I've posted a video trailer for my book, The Monster of Perugia - The Framing of Amanda Knox. The trailer poses some of the many questions that remain about the travesty of injustice and crimes committed by Perugian justice authorities.
Just what is the special relationship between Prosecutor Mignini and the murderer, Rudy Guede? Why was Rudy repeatedly released after being captured for burglary? What was Mignini's real motive to frame Amanda and Raffaele?
An investigation should be demanded. Please help me spread that word by reposting the link to this simple, but important video.
October 11, 2011
September 25, 2011
The prosecution's closing arguments in the appeals of Amanda Knox and Raffaele Sollecito in Perugia, Italy comprised a rehash of long-since discredited claims. They stated, for example, that they had proved beyond a reasonable doubt in the first trial that "mixed blood" of Amanda and Meredith was found. That claim was based on a preposterous misinterpretation of the mundane fact that Amanda's DNA was in her own bathroom, a fact without meaning since every one of us has left our own DNA in our own bathrooms. Oh, and, also preposterous because Amanda had no wounds from which to bleed.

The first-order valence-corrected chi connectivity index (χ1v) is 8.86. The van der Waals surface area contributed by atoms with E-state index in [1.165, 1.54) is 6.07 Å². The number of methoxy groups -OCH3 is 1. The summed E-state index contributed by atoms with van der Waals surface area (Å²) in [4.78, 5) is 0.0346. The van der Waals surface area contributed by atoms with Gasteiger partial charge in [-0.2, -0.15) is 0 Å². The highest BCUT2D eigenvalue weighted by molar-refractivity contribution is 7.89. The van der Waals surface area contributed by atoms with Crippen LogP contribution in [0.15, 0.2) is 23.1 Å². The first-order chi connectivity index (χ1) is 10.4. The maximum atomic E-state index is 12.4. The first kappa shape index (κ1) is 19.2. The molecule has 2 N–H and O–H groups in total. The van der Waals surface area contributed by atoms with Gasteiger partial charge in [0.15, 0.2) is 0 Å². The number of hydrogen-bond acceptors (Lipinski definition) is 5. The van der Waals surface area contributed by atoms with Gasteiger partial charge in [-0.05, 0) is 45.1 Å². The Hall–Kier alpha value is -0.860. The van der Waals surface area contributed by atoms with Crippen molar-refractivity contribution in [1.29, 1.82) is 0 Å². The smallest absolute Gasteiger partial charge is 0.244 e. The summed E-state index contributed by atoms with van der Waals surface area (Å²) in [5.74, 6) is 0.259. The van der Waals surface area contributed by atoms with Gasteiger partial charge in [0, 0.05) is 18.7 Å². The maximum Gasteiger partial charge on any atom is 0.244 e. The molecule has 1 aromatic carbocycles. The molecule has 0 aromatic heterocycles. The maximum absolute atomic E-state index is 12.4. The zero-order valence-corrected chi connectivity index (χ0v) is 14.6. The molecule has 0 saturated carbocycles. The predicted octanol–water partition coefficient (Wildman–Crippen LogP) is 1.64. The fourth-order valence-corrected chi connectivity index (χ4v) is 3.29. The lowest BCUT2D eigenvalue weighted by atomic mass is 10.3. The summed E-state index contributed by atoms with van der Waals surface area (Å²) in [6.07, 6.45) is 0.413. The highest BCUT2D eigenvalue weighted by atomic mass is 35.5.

There is a term for statements like this that are not true. They are called "lies". The prosecution lying to the jury and the press in this trial is nothing new, lies have been the core of their case. It is also not surprising that they have been allowed to lie without correction. In other courts such deliberate misstatements could lead to disbarment, but Italian jurisprudence is flexible and sophisticated about such matters, we are told.
What has been amazing is how many times they have gotten away with it. The first court bought dozens of Mignini's claims hook, line, and sinker, except when it could actually improve upon them. Most of the press, too, went along for years, on the joy rides of a "satanic sex cult" then a "sex game gone wrong" along with many other Mignini fantasies, even though there has never been a shred of evidence presented to support them.